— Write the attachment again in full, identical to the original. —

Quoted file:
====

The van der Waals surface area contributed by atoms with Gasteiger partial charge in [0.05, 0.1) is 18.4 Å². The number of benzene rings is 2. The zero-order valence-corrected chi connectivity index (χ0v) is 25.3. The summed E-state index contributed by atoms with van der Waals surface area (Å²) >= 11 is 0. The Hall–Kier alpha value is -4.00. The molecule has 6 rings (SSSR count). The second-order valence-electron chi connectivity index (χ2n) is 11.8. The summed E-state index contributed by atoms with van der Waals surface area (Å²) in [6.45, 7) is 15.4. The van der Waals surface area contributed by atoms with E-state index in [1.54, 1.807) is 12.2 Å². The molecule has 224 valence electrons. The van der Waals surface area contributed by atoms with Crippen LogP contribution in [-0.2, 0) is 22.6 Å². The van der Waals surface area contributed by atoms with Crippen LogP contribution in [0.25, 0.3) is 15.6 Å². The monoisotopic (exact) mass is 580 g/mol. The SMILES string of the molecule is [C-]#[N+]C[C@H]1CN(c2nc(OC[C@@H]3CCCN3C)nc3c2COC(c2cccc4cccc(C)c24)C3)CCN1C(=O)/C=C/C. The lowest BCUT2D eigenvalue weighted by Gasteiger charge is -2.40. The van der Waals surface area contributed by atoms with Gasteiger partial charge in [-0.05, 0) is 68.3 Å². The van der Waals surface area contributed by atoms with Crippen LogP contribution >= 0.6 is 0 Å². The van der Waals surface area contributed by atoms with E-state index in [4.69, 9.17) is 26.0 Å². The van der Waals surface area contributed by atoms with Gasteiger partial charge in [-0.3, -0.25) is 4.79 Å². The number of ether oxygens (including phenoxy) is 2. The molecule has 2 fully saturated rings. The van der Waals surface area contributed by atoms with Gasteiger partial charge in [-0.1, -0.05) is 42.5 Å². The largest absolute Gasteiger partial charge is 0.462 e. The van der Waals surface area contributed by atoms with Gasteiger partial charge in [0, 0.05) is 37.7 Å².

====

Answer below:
The van der Waals surface area contributed by atoms with Gasteiger partial charge in [0.05, 0.1) is 18.4 Å². The number of benzene rings is 2. The zero-order valence-corrected chi connectivity index (χ0v) is 25.3. The summed E-state index contributed by atoms with van der Waals surface area (Å²) >= 11 is 0. The Hall–Kier alpha value is -4.00. The molecule has 6 rings (SSSR count). The second-order valence-electron chi connectivity index (χ2n) is 11.8. The summed E-state index contributed by atoms with van der Waals surface area (Å²) in [6.45, 7) is 15.4. The van der Waals surface area contributed by atoms with E-state index in [1.54, 1.807) is 12.2 Å². The molecule has 224 valence electrons. The van der Waals surface area contributed by atoms with Crippen LogP contribution in [-0.2, 0) is 22.6 Å². The van der Waals surface area contributed by atoms with Crippen LogP contribution in [0.25, 0.3) is 15.6 Å². The monoisotopic (exact) mass is 580 g/mol. The SMILES string of the molecule is [C-]#[N+]C[C@H]1CN(c2nc(OC[C@@H]3CCCN3C)nc3c2COC(c2cccc4cccc(C)c24)C3)CCN1C(=O)/C=C/C. The lowest BCUT2D eigenvalue weighted by Gasteiger charge is -2.40. The van der Waals surface area contributed by atoms with Gasteiger partial charge in [-0.05, 0) is 68.3 Å². The van der Waals surface area contributed by atoms with Crippen LogP contribution >= 0.6 is 0 Å². The van der Waals surface area contributed by atoms with E-state index in [4.69, 9.17) is 26.0 Å². The van der Waals surface area contributed by atoms with Gasteiger partial charge in [-0.3, -0.25) is 4.79 Å². The number of ether oxygens (including phenoxy) is 2. The molecule has 2 fully saturated rings. The van der Waals surface area contributed by atoms with Gasteiger partial charge in [-0.1, -0.05) is 42.5 Å². The largest absolute Gasteiger partial charge is 0.462 e. The van der Waals surface area contributed by atoms with Gasteiger partial charge in [0, 0.05) is 37.7 Å².